Detailed below are a few helpful tips and rules that may assist you with decision making before you start to take precious fruit from your favourite apple tree...
Know your apple variety - It's exceptionally helpful to know what you are growing. Perhaps the best introductory book on apple growing is 'The Apple Book' by Rosie Sanders. This beautifully illustrated book contains invaluable information on around 150 commonly found apple varieties and when they are ready to harvest, store and eat.
Use a general rule of thumb - Most apples varieties will need to be harvested sometime between early August and late October. If they are to be used for human consumption they should be gathered before the first winter frosts.
Let the tree guide you - When fruit is ripe it will fall from the tree.That's a common perception. Whilst that's sometimes true there are many exceptions to this including those varieties that resolutely continue to have apples hang on trees well after ripening; the 'June drop' when trees naturally shed excess fruit in early summer in order to give the remaining fruit the chance to mature; premature shedding due to environmental factors such as high winds or drought; shedding due to the presence of pests such as codling moth larvae which feed within the apples.
Palming - If you take a fruit gently in the palm of your hand and lift it slowly upwards with a slight twist it may snap readily where the stalk joins the branch. That's generally a good indicator that the fruit is ready to pick. If there's resistance and force is needed to detach the fruit then it's still not ready for harvesting.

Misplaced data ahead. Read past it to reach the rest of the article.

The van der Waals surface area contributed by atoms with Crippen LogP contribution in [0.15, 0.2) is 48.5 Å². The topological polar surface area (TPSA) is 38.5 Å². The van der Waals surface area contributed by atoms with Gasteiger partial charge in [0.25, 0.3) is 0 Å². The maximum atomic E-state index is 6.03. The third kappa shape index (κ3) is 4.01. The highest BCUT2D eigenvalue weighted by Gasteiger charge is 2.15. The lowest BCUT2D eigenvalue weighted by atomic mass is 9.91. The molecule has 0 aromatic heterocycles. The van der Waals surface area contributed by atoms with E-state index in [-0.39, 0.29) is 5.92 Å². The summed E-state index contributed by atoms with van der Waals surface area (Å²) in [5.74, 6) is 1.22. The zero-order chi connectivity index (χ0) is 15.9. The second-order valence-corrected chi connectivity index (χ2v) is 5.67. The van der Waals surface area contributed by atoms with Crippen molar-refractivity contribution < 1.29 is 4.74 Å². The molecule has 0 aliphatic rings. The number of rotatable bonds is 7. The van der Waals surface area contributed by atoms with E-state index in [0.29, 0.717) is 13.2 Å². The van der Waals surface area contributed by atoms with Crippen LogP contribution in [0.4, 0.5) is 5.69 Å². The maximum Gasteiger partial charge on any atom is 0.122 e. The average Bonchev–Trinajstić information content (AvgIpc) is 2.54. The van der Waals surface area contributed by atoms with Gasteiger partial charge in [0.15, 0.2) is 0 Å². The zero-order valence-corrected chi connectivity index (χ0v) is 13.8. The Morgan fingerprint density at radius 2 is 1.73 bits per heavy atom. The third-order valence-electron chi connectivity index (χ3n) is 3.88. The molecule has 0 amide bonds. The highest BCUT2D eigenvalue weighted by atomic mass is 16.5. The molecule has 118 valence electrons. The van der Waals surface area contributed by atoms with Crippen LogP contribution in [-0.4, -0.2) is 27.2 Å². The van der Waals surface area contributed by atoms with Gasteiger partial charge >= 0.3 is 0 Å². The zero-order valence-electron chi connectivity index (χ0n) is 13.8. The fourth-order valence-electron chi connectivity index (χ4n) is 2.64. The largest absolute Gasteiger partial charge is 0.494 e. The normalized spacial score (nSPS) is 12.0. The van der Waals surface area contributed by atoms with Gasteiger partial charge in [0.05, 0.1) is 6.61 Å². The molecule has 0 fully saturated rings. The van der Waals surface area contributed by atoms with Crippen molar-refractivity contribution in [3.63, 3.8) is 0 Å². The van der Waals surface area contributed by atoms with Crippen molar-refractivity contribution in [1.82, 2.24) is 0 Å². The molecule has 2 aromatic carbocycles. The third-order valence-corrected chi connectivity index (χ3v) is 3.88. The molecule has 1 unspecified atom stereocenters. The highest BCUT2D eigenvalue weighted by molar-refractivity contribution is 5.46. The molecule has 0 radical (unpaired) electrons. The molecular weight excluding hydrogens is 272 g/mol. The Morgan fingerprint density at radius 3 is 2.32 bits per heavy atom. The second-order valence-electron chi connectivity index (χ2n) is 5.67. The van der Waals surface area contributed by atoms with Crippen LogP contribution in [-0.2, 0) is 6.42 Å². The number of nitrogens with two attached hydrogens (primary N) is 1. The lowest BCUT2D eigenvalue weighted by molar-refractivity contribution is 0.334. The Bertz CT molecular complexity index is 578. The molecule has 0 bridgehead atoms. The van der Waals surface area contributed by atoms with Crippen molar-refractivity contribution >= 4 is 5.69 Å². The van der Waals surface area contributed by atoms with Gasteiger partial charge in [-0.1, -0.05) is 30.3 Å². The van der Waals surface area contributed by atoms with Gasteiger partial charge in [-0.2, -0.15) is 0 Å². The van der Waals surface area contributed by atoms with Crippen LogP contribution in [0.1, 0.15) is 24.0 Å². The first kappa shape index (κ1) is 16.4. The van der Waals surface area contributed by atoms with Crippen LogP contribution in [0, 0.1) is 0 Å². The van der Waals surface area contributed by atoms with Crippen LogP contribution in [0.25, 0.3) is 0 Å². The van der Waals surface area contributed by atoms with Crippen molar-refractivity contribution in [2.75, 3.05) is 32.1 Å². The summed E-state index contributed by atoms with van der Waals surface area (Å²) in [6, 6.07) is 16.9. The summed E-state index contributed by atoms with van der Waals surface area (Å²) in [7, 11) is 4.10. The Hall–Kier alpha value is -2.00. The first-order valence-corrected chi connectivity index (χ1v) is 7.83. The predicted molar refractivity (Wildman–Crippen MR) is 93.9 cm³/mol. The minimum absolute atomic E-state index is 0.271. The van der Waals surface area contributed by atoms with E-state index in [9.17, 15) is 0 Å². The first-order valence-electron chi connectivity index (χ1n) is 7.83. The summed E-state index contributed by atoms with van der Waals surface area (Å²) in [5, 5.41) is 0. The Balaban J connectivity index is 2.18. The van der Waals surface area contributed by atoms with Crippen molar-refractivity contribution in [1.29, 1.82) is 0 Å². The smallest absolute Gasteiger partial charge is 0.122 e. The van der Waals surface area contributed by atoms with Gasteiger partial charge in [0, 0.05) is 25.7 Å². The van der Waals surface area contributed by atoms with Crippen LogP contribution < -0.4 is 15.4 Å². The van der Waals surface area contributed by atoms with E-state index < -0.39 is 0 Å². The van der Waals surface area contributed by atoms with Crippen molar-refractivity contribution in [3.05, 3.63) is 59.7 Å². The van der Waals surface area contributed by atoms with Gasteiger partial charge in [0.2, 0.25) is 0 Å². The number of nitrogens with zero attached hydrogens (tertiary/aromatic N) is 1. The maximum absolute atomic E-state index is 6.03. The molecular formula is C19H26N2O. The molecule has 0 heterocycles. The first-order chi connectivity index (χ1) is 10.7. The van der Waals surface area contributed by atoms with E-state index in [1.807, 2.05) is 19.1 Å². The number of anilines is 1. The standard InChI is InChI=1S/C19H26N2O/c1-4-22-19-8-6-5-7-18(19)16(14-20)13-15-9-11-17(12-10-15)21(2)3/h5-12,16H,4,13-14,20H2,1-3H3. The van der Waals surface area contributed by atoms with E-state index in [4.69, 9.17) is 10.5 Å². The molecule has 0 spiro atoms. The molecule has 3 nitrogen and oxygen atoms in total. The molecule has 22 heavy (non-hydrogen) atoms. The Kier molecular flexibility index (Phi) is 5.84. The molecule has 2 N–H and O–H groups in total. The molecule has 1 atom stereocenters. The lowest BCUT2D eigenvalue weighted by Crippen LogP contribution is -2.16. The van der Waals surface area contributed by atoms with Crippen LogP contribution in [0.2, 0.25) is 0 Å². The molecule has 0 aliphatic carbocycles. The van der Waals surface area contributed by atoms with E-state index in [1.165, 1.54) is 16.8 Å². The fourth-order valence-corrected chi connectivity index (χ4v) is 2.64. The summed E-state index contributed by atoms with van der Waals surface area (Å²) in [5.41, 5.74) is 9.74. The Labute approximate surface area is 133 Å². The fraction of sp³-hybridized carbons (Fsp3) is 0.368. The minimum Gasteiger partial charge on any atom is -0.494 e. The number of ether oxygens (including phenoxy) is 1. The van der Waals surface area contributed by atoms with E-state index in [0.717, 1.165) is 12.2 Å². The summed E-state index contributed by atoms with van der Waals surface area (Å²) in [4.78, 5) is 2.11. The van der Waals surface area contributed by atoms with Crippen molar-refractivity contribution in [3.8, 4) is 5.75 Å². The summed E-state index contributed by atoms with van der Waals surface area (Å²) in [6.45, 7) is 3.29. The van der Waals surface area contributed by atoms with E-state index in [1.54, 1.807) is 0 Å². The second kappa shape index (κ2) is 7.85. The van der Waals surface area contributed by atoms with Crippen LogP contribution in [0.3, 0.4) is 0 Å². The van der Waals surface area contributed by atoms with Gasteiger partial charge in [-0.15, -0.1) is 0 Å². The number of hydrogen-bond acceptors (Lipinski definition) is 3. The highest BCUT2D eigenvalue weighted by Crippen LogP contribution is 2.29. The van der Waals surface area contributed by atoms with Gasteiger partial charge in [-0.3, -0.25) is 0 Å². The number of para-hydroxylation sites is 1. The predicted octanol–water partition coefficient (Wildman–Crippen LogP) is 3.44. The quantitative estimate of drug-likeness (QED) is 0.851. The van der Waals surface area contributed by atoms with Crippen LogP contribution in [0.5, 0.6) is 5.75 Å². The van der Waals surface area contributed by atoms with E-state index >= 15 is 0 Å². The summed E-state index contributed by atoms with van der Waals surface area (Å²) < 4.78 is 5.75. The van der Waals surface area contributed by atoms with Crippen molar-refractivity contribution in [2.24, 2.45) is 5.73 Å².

Colour - Apples often take on a brighter external colour as they ripen. This will be especially true with exposure to the sun so apples should not all be picked at once from the same tree but instead picking should usually be undertaken over several weeks.
Pips - If you cut an apple open the pips are another good colour indicator of readiness and they will change from white to brown as the fruit ripens. If an apple is shaken and the pips rattle then the fruit is also likely to be ripe.
The time for picking can often be different from the time for storage or eating.When fruit is picked it is not killed but instead the cells are alive and will continue to develop dependent upon the air temperature surrounding the fruit. That leads us neatly onto different subjects of storage and when fruit is ready to be eaten at the 'peak of perfection' - which are suitable subjects for further articles of which more to follow...
A recent article within the Herefordshire Green Network weekly email bulletin reminded us of the Marcher Apple Network (MAN) and the excellent work that they do providing authoritative guidance on identifying rare heritage apple and pear varieties locally and managing their own orchards to ensure that this gene pool continues to thrive.
Colwall Orchard Group (COG) has long-standing connections with this partnering organisation which we are keen to maintain and develop. We would highly recommend this is an organisation that the orchard aficionado should consider joining. In common with COG their annual membership fee is exceptionally good value, for which MAN charges £10.00.
MAN has also just had a refresh of their website which is well worth a visit at www.marcherapple.net . There is a wealth of good orchard-related content available presented in an easily accessible style.